Towards an Intelligent Immigration Policy
Foreigners with strong minds or strong backs should be welcomed, not hounded.


Robert Zubrin

Furthermore, the idea that by excluding immigrant talent from the U.S. work force we can prevent it from competing with Americans is risible. Rather, by excluding skilled or educated foreigners, we guarantee that they will compete with American workers and businesses from other countries. As a result, the jobs, industrial capabilities, and tax revenue that they could have created here will instead be created elsewhere, and America’s position in the world market will be further eroded. To cap it all, by giving up the effort to compete for such talent without a fight, we effectively build a Berlin Wall for the benefit of our foreign competition, allowing them to retain skilled people without making the concessions to both liberty and living standards that would otherwise be forced upon them.

Vaughan objects to American universities’ financing themselves by charging out-of-state tuition to foreign students. But why? Foreign students who come to the U.S. and pay triple the tuition of their American counterparts provide a subsidy to our educational system. If we were to add the incentive of a green card to the degree, the numbers of such people would expand considerably, and make university education much more affordable for Americans.

And education is not the only area where Americans could reap enormous savings by rejecting the arguments of the labor protectionists. Another is health care. Because of the limited numbers of American medical-school graduates, many specialist doctors are currently taking home salaries above $400,000 per year. That may be nice for them, but it imposes high medical-care costs on everyone else, and because these costs are typically passed on via health insurance to employers, it is making American industry less competitive internationally and thereby contributing to unemployment. Furthermore, because such specialist salaries are so high, they attract doctors away from providing primary care, and thereby strip many Americans — whether covered with insurance or not — of their access to timely medical assistance. These problems could be readily solved by opening our doors wider to foreign medical talent.

Very well, say some, let’s let in educated foreigners, but what about Mexican laborers? Do we need them too? You bet we do. Currently, over half of U.S. farm workers are illegal immigrants from Mexico. American agriculture simply could not function without them. True, they are breaking the law, but if they did not do so, we would not have food. So where does the problem lie — with the illegals, or with the system that makes it illegal for people to do good and necessary work?


Let us consider this problem by imagining a country, which may well be the United States in the not too different future, where federal bureaucracy intrudes itself into the hiring process of all companies, and thus for the purpose of assuring “fairness,” or other noble goals, demands several years’ worth of paperwork before any private hiring decision can be legally approved. Say you are a businessman living under this regime, and you are running a company that must respond to market conditions with frequent and timely hiring operations. What would you do?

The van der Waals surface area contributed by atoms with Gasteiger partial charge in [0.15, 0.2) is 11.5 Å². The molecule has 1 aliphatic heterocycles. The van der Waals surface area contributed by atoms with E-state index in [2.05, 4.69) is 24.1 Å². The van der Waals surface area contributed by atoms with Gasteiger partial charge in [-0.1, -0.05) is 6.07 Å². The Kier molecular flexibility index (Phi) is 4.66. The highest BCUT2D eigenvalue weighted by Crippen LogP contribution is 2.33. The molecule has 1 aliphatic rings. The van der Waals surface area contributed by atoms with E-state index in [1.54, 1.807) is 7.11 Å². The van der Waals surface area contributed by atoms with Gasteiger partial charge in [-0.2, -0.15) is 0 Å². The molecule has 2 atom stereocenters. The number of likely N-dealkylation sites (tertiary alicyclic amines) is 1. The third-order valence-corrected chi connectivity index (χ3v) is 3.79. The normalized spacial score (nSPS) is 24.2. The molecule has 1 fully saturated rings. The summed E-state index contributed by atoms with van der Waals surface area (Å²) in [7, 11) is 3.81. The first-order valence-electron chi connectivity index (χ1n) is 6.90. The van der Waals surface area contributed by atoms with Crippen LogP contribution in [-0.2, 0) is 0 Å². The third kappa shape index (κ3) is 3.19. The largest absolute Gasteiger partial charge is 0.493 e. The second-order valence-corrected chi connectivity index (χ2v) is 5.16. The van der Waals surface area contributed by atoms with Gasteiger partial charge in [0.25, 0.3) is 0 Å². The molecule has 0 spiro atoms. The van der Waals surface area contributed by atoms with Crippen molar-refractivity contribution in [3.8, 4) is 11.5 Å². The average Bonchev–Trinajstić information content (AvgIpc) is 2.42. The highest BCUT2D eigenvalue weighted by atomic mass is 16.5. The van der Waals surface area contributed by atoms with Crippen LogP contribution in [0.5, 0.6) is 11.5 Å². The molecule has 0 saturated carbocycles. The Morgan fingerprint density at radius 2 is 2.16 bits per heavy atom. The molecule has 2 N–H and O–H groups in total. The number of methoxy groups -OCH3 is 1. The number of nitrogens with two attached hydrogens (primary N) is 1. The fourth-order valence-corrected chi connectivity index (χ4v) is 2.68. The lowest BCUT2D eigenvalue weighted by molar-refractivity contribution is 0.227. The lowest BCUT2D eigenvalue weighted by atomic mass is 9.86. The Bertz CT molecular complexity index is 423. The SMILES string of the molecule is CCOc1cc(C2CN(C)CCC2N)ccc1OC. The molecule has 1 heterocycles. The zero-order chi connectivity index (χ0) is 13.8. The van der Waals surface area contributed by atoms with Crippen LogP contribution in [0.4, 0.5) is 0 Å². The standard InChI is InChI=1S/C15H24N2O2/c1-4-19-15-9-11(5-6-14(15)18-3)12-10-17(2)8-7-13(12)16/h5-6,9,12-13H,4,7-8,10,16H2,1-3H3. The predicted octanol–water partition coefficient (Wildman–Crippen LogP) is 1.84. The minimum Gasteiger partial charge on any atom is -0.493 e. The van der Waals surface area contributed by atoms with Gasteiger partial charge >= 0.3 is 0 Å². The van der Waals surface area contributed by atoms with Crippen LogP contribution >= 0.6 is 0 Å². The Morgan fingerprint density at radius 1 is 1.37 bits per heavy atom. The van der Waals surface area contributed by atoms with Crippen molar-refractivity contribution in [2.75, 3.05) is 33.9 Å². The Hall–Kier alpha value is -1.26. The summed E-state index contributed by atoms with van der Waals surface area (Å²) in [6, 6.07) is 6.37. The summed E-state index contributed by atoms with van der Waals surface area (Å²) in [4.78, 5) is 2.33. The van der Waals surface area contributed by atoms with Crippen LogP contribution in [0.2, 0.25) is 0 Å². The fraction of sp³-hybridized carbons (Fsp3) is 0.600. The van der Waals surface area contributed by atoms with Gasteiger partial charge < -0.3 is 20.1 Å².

The answer is clear; you would seek to evade the overweening bureaucracy by hiring people off the books, paying them as consultants, or engaging in other tricks. If you did not do so, you would not stay in business. And regardless of those who might denounce you for giving away American jobs to illegal workers, in point of fact, without you and your illegal employees’ willingness to brave doing what is necessary to function despite the bureaucracy, no one would get any jobs or products from your company.

While this scenario may seem like an anti-utopian future fantasy, in point of fact it is essentially the situation faced by American farmers and farm workers today. The problem is not with the illegal farm workers, who are willing to work long hours in the hot sun to put food on our tables, but with the dysfunctional federal immigration bureaucracy, which has failed to do its job of providing a means for swift and efficient processing and approval of entry and work permits for people who wish to come to the United States for mutually beneficial purposes. That is the problem that a Republican immigration policy needs to fix. The nation needs a fence, but it also needs a well-functioning door.

Those who defend the current situation of bureaucratic overregulation of immigration and hiring claim that they are defending the rule of law. In fact, just the opposite is true. By keeping Mexican farm workers in an illegal status, they are creating a community within the United States that cannot talk to the police, thus providing a safe harbor for real criminal elements, with a large part of the brutal actions of such dangerous criminals being committed against the Hispanic community itself. Such a situation makes effective law enforcement impossible.